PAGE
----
MIA aspires to work with thousands of artisans in communities throughout the African continent to offer consumers a wide range of delicious foods that build on fair trade to set a new standard: ‘fair made.’

The entire chocolate making process – including the roasting, shelling, grinding, tempering and even packaging – takes place under one roof in Madagascar to utilise the freshest and best ingredients. All of the bars are crafted with fine flavour cocoa, a classification awarded to the top 10% of cocoa by the International Cocoa Organization.

The MIA brand is partnered with Proudly Made in Africa (PMIA) to ensure that products aren’t just made on the African continent but are ethically produced with as many locally sourced ingredients and materials as possible. The MIA supply chain of fourteen local partners is audited according to the Ethical Trading Initiative Base Code.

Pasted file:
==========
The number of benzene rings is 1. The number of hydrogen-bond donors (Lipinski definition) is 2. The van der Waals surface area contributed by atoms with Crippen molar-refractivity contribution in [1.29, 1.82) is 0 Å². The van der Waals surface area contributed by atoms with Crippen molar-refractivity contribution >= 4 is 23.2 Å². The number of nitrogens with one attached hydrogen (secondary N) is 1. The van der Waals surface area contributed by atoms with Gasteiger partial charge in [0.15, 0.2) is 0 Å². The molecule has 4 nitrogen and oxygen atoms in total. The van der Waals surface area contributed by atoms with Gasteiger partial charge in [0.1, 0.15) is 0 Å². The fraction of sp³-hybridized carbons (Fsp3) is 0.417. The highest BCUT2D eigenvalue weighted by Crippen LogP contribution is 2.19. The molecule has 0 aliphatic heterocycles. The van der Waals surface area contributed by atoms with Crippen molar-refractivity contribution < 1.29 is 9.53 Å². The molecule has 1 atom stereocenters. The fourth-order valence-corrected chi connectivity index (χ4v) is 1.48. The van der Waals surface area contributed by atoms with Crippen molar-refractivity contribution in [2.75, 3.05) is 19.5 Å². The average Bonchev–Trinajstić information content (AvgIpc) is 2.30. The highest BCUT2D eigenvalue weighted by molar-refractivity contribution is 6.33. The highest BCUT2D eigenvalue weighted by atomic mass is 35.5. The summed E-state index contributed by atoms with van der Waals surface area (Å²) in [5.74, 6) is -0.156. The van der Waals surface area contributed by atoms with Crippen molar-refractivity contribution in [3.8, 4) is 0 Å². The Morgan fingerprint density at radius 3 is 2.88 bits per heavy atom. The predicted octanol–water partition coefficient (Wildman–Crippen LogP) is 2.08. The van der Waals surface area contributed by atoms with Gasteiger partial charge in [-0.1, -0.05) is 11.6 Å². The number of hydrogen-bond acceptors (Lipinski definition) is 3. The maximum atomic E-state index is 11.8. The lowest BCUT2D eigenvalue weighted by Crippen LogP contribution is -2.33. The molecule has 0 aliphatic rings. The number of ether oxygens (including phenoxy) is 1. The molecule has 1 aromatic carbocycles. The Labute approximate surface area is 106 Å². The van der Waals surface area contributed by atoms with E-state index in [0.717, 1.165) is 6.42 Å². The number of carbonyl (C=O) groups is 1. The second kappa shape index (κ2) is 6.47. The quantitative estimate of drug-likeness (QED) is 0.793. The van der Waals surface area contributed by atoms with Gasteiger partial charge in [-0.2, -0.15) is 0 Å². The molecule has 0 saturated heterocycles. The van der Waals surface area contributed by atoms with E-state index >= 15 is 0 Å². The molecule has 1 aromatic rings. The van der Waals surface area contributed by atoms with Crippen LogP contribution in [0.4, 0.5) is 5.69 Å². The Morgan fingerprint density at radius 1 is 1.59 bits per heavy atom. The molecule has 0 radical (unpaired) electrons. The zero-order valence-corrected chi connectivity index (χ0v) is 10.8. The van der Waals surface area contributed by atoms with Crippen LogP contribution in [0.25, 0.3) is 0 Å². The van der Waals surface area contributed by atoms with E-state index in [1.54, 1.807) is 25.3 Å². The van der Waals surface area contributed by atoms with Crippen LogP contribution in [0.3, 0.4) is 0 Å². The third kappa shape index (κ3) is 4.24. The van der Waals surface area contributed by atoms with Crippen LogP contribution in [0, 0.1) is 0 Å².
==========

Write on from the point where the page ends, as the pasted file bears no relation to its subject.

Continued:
MIA is committed to a 1 for Change programme which ensures that 1% of all company sales are dedicated to development projects in places where a little goes a long way. Whether it’s projects to help save local endangered species or to improve a community’s livelihoods, the programme is central to the brand’s philosophy.

Sustainability to the forefront with Molson Coors’ ‘Our Imprint 2025 Goals’

Shane O’Sullivan

Shane O’Sullivan, director of the off-trade in Ireland, Molson Coors Beverage Company, outlines how the group has successfully reduced both operational emissions and the environmental impact of its packaging through innovative thinking

Molson Coors is setting an impressive example for sustainability standards within the FMCG sector. In an ambitious aim, the company has pledged to lower absolute emissions by 50% within direct operations as part of its ‘Our Imprint 2025 Goals’. A target has also been established to achieve a 20% reduction in carbon emissions throughout its value chain within the same time frame. These goals have been verified by the Science Based Targets Initiative (SbTi), making Molson Coors one of the few leading companies to align its direct emissions reduction goal with the 1.5 degrees Celsius temperature increase target recommended by the Intergovernmental Panel on Climate Change (IPCC).